skip navigation


Register for Latest Research

Stay Informed
Register with NCJRS to receive NCJRS's biweekly e-newsletter JUSTINFO and additional periodic emails from NCJRS and the NCJRS federal sponsors that highlight the latest research published or sponsored by the Office of Justice Programs.

NCJRS Abstract

The document referenced below is part of the NCJRS Virtual Library collection. To conduct further searches of the collection, visit the Virtual Library. See the Obtain Documents page for direction on how to access resources online, via mail, through interlibrary loans, or in a local library.


NCJ Number: 70202 Find in a Library
Title: Leader Behavior in a Police Command Bureaucracy - A Closer Look at the Quasi-Military Model
Journal: Administrative Science Quarterly  Volume:24  Issue:1  Dated:(March 1979)  Pages:1-23
Author(s): J M Jermier; L J Berkes
Date Published: 1979
Page Count: 23
Sponsoring Agency: Ohio State University
Columbus, OH 43210
Format: Article
Language: English
Country: United States of America
Annotation: This study evaluated the role of the formal supervisor in building morale among subordinates in a police bureaucracy.
Abstract: The military ideology which has shaped police organization and guided administrative behaviors was examined by assessing the validity of the leader-as-commander image. A total of 158 police officers in a large Midwestern police department was surveyed during normal working hours using a short questionnaire. The results gave little support to the quasi-military model of a supervisor, a model characterized by impersonal, highly directive, authoritarian leadership. Instead leader participativeness and task variability emerged as the most significant predictors of subordinate job satisfaction and organizational commitment. Overall, subordinates did not respond either indiscriminately or favorably to directive leadership. Expanded hypotheses derived from a situational leadership theory, House's Path Goal Theory, were also tested. Generally, the earlier research was supported, confirming the importance of task demands as determinants of leadership effectiveness. Other research questions sought to uncover leadership style mandates based on watch characteristics. Results showed that, on the second of three watches, the formal leader's effect on subordinate morale was minimal since the social organization provided ample substitutes for leadership (two-man patrol units and field training officers). The study highlights the function of participative and supportive leadership in building commitment to the employing organization and enhancing subordinate job satisfaction. It also suggests that much of police authoritarianism and police brutality may be traceable to organization structure determinants and occupational role requirements. Tabular data and references accompany the study.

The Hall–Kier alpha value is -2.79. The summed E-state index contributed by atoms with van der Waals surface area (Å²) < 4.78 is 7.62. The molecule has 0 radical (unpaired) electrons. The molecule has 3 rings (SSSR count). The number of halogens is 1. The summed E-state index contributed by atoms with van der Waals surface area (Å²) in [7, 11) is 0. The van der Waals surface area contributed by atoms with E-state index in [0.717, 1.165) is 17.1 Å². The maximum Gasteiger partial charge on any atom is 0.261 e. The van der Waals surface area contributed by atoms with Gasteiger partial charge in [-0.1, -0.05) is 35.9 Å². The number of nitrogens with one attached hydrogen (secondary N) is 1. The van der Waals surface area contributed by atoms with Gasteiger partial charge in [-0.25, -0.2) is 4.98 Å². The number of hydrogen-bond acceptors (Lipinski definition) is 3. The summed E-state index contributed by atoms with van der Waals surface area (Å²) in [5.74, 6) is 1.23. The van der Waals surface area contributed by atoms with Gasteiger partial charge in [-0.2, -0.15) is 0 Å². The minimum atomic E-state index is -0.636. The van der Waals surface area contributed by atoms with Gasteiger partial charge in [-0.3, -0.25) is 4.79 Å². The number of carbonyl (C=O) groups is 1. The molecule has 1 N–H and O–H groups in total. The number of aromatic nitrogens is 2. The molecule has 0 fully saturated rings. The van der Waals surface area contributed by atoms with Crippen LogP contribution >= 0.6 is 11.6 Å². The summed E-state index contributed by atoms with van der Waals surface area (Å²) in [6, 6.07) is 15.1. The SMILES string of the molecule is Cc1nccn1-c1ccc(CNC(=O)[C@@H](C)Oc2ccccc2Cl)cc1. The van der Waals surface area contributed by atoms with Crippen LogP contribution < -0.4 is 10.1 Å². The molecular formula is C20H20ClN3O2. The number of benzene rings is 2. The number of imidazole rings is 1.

Index Term(s): Employer-employee relations; Personnel administration; Police management
To cite this abstract, use the following link:

*A link to the full-text document is provided whenever possible. For documents not available online, a link to the publisher's website is provided. Tell us how you use the NCJRS Library and Abstracts Database - send us your feedback.